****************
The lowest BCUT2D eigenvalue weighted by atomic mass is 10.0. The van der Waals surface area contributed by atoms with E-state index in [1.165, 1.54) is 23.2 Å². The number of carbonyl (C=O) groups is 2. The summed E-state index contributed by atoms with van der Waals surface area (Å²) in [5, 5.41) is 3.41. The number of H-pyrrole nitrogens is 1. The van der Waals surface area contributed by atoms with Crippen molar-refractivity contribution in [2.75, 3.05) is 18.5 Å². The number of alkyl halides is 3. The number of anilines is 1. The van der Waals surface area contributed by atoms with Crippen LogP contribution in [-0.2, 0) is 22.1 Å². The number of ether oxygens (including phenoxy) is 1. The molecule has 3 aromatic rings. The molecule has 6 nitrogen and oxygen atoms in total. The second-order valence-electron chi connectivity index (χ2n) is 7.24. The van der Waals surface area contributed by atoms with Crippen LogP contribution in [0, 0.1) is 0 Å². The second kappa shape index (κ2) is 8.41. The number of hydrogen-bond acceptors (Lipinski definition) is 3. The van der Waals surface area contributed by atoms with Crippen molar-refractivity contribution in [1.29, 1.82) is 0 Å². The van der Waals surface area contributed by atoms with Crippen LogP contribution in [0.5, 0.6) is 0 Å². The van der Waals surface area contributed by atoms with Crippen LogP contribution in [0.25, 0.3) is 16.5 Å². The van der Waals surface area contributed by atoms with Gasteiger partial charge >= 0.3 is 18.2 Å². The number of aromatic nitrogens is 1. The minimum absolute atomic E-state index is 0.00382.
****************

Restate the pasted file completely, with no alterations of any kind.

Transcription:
The lowest BCUT2D eigenvalue weighted by atomic mass is 10.0. The van der Waals surface area contributed by atoms with E-state index in [1.165, 1.54) is 23.2 Å². The number of carbonyl (C=O) groups is 2. The summed E-state index contributed by atoms with van der Waals surface area (Å²) in [5, 5.41) is 3.41. The number of H-pyrrole nitrogens is 1. The van der Waals surface area contributed by atoms with Crippen molar-refractivity contribution in [2.75, 3.05) is 18.5 Å². The number of alkyl halides is 3. The number of anilines is 1. The van der Waals surface area contributed by atoms with Crippen LogP contribution in [-0.2, 0) is 22.1 Å². The number of ether oxygens (including phenoxy) is 1. The molecule has 3 aromatic rings. The molecule has 6 nitrogen and oxygen atoms in total. The second-order valence-electron chi connectivity index (χ2n) is 7.24. The van der Waals surface area contributed by atoms with Crippen LogP contribution in [0, 0.1) is 0 Å². The second kappa shape index (κ2) is 8.41. The number of hydrogen-bond acceptors (Lipinski definition) is 3. The van der Waals surface area contributed by atoms with Crippen molar-refractivity contribution in [1.29, 1.82) is 0 Å². The van der Waals surface area contributed by atoms with Crippen LogP contribution in [0.5, 0.6) is 0 Å². The van der Waals surface area contributed by atoms with Crippen LogP contribution in [0.25, 0.3) is 16.5 Å². The van der Waals surface area contributed by atoms with Gasteiger partial charge >= 0.3 is 18.2 Å². The number of aromatic nitrogens is 1. The minimum absolute atomic E-state index is 0.00382.